ariel
May 30, 2012 at 06:38

@John Chan: “Modern pig farms are hi-tech and clean in order to raise high quality pigs efficiently. Those modern pigs live on farms with better living condition than most common Indians can afford.”
This reference by SOFABITCH Chink Chan is to the members of Chinese Communist Party like Hu, Bo and Wen. With the slush money they make, they certainly can afford to stay in places better than cowsheds and horse stables.

a_canadian_observer
May 28, 2012 at 17:05

@John Chan: The only nation that doesn’t tell the truth about their numbers is china.
Once again, you fell to dispute my points and just dancing around.

John Chan
May 28, 2012 at 03:26

@JohnX,
I have never seen a whiteman not standing humbly in front of his banker while holding his hat in his hands. China is USA’s banker, why can’t China expect the same from his borrower like all the white bankers? Is it something to do with the American Exceptionalism again?

John Chan
May 28, 2012 at 03:11

@MYK,
Wikipedia is edited by the western people to boast western culture standing. A self proclaimed expert Whiteman with multiple academic credentials and posts insisted Japanese kanji was developed by the Japanese in an independent environment, he gave theories to support his insistence. He insisted his words must be taken as given truth.

Anything to tell the incidences about the Homeland Security abuses toward foreigner at border will be erased too.

John Chan
May 28, 2012 at 02:47

@a_canadian_observer,
Which nation reports their government numbers without manipulations? The numbers in the western democracies are so distorted that they no longer can rely on their own numbers to come up any means to arrest their financial and economic crisis even after 4 years and counting. Canadian is renown in speak nothing, hear nothing and hear nothing.

Vietnam and India are even worse than those western democracies; they simply manufacture numbers in a room without windows, that’s why their economics are in free ride.

aco, you let your emotion do you in, you can’t differentiate between ideology with human incompetence. Communism is an ideology that promotes a more equitable society and it has nothing do human incompetence. Any ideology falls in the wrong hands can bring disaster, like the 2008 world financial meltdown, it was the handy work of the free market capitalism and western democracy.

John Chan
May 28, 2012 at 02:05

@ariel,
Why are pigs are dirty? Is it because Indians worship their dirty cows so they can’t think anything better than their dirty cows? Modern pig farms are hi-tech and clean in order to raise high quality pigs efficiently. Those modern pigs live on farms with better living condition than most common Indians can afford.

John Chan
May 28, 2012 at 02:04

@a_canadian_observer,
If you are a representative of Canadians, truth does not exist in the Canadian dictionary. It is hard to decide who would win the thin air fabrication among the Canadians, Vietnamese, and Indians.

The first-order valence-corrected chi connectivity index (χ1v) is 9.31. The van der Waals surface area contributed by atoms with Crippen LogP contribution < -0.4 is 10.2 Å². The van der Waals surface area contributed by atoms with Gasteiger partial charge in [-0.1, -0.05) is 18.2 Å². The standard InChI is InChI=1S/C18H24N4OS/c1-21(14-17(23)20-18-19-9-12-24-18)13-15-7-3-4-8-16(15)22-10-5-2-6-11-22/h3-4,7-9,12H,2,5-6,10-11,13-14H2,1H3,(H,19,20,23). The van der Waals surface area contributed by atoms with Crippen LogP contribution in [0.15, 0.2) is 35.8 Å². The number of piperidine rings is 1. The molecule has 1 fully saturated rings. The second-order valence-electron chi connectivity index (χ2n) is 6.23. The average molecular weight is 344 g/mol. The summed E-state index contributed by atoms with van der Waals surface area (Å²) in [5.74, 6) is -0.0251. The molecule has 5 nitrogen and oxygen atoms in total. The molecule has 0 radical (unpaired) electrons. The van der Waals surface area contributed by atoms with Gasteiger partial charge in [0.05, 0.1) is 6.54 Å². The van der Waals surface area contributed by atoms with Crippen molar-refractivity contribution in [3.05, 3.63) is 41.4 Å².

Agent Orange was supposed to kill weeds, not to kill people and deform babies, but the US turned an innocent chemical into an evil tool that kills and deforms Indochinese people by the millions. Just like language is innocent, but through you, it becomes a tool to destroy world peace and global prosperity.

Stereotyping Chinese with insidious intent is your expertise, all that news was widely published in the Chinese media, and all perpetuators were punished. You are using well-known news as a new discovery.

The example the convicted were following was the result of capitalism. These people were following the Wall Street mantra of Greed is Good; do anything, step on anyone to make a buck. Wall Street graduates tens of thousands of even more ruthless, unscrupulous, and shameless types every year; a vast horde compared to what China produces. If you were really a Canadian, you’d know we really don’t like those Wall Street types.

Peace
May 26, 2012 at 14:39

nice one, china should shut up and be friendly, and dont anger US. as we all know US have a capability to take down China and that Trillion of money borrowed by US will be clear…

venkat s kanakamedala
May 26, 2012 at 12:19

i feel america and NATO should supply all latest jet fighters to Taiwan and also to all free nations in Asia to resist china.

ariel
May 26, 2012 at 06:44

@dirty p*g Chan
The Cuban Missile Crisis was precipitated by your fellow communists in the erstwhile USSR. US did not start it. As usual consume opium and write comments for 50 cents. OR has the rate come down, with other Chinese p*gs joining the fray?

ariel
May 26, 2012 at 06:40

@vec
utter sh** that you Chinese pi*s dish out on this forum. If you p*gs are representative of China, its people and its policies then Armageddon is preferable to p*gs.

JohnX
May 26, 2012 at 03:17

Vec wrote: “@jOHN x
“..PUTTING YOUR MONEY”
IS IT BORROWED FROM CHINA???”

I owe no one any money and thats how it should be.

Though if I were China and was owed so much money by the US, then maybe I would speak quietly as if I pissed them off enough, then maybe they would just not pay it back.

China is supposed to be a communist country, but except for the love of oppressing its own people, it sure smells like a capitalist to me.

Don’t throw stones in a glass house mate.

a_canadian_observer
May 26, 2012 at 03:01

@John Chan: Fabricating facts is not our strong suit, compared to china. It’s a concept that we, in the civilized world cannot tolerate. BTW, the reason I raised the points was, at the moment china can manufacture chemicals that, with a small portion can turn pork to beef. With some other small compound can turn a gallon of water into “orange juice” like, etc… they can also produce fake eggs, fake rice, etc. so, chemical weapons are very possible. This is one of the area where they keep really quiet about. Hmmm.

a_canadian_observer
May 26, 2012 at 02:48

@Imperium Vita: With those words from John Chan, you probably know that he has lost the debate to you.